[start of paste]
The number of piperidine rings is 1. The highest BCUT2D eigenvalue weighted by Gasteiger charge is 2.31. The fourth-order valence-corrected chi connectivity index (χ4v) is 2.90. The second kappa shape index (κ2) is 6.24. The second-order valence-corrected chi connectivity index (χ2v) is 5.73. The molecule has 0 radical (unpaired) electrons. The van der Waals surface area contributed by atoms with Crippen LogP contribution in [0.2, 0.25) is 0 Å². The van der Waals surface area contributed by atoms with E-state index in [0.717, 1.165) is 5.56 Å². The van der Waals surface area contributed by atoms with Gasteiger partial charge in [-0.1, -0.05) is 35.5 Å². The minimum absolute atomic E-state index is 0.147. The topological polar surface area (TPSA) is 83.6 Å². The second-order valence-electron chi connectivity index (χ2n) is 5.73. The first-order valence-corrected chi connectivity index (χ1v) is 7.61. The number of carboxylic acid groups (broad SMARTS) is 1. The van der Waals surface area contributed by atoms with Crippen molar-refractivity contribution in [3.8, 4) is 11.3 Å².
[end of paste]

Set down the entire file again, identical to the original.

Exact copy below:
The number of piperidine rings is 1. The highest BCUT2D eigenvalue weighted by Gasteiger charge is 2.31. The fourth-order valence-corrected chi connectivity index (χ4v) is 2.90. The second kappa shape index (κ2) is 6.24. The second-order valence-corrected chi connectivity index (χ2v) is 5.73. The molecule has 0 radical (unpaired) electrons. The van der Waals surface area contributed by atoms with Crippen LogP contribution in [0.2, 0.25) is 0 Å². The van der Waals surface area contributed by atoms with E-state index in [0.717, 1.165) is 5.56 Å². The van der Waals surface area contributed by atoms with Gasteiger partial charge in [-0.1, -0.05) is 35.5 Å². The minimum absolute atomic E-state index is 0.147. The topological polar surface area (TPSA) is 83.6 Å². The second-order valence-electron chi connectivity index (χ2n) is 5.73. The first-order valence-corrected chi connectivity index (χ1v) is 7.61. The number of carboxylic acid groups (broad SMARTS) is 1. The van der Waals surface area contributed by atoms with Crippen molar-refractivity contribution in [3.8, 4) is 11.3 Å².